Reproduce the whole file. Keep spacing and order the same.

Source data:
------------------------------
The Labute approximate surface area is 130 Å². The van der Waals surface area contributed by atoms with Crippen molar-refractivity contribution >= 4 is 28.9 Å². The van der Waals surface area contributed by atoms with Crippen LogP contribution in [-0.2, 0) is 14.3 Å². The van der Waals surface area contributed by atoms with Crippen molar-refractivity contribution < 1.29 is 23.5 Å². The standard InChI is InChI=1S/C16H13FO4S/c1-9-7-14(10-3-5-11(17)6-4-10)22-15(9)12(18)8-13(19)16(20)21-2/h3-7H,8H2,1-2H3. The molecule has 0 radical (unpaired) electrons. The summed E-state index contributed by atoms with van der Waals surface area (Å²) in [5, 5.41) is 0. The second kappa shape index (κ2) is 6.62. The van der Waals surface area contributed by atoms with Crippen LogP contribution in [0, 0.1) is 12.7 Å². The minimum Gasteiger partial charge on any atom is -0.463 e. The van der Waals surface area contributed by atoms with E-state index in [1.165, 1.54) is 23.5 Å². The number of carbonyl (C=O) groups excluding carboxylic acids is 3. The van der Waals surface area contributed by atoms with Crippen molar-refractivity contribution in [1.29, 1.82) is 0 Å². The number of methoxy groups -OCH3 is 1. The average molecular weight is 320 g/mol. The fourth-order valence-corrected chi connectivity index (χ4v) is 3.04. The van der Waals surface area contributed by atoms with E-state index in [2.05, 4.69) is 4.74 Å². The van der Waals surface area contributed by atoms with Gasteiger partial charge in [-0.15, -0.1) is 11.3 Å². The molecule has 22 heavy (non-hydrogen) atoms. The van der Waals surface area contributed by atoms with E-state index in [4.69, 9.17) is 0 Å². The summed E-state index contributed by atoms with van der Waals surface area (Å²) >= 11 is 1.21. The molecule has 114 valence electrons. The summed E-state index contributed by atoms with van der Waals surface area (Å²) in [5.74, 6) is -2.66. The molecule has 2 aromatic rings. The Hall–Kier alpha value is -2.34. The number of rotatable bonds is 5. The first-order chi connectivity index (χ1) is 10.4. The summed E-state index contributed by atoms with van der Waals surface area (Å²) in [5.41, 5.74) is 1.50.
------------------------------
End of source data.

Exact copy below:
The Labute approximate surface area is 130 Å². The van der Waals surface area contributed by atoms with Crippen molar-refractivity contribution >= 4 is 28.9 Å². The van der Waals surface area contributed by atoms with Crippen LogP contribution in [-0.2, 0) is 14.3 Å². The van der Waals surface area contributed by atoms with Crippen molar-refractivity contribution < 1.29 is 23.5 Å². The standard InChI is InChI=1S/C16H13FO4S/c1-9-7-14(10-3-5-11(17)6-4-10)22-15(9)12(18)8-13(19)16(20)21-2/h3-7H,8H2,1-2H3. The molecule has 0 radical (unpaired) electrons. The summed E-state index contributed by atoms with van der Waals surface area (Å²) in [5, 5.41) is 0. The second kappa shape index (κ2) is 6.62. The van der Waals surface area contributed by atoms with Crippen LogP contribution in [0, 0.1) is 12.7 Å². The minimum Gasteiger partial charge on any atom is -0.463 e. The van der Waals surface area contributed by atoms with E-state index in [1.165, 1.54) is 23.5 Å². The number of carbonyl (C=O) groups excluding carboxylic acids is 3. The van der Waals surface area contributed by atoms with Crippen molar-refractivity contribution in [1.29, 1.82) is 0 Å². The number of methoxy groups -OCH3 is 1. The average molecular weight is 320 g/mol. The fourth-order valence-corrected chi connectivity index (χ4v) is 3.04. The van der Waals surface area contributed by atoms with E-state index in [2.05, 4.69) is 4.74 Å². The van der Waals surface area contributed by atoms with Gasteiger partial charge in [-0.15, -0.1) is 11.3 Å². The molecule has 22 heavy (non-hydrogen) atoms. The van der Waals surface area contributed by atoms with E-state index in [4.69, 9.17) is 0 Å². The summed E-state index contributed by atoms with van der Waals surface area (Å²) >= 11 is 1.21. The molecule has 114 valence electrons. The summed E-state index contributed by atoms with van der Waals surface area (Å²) in [5.74, 6) is -2.66. The molecule has 2 aromatic rings. The Hall–Kier alpha value is -2.34. The number of rotatable bonds is 5. The first-order chi connectivity index (χ1) is 10.4. The summed E-state index contributed by atoms with van der Waals surface area (Å²) in [5.41, 5.74) is 1.50.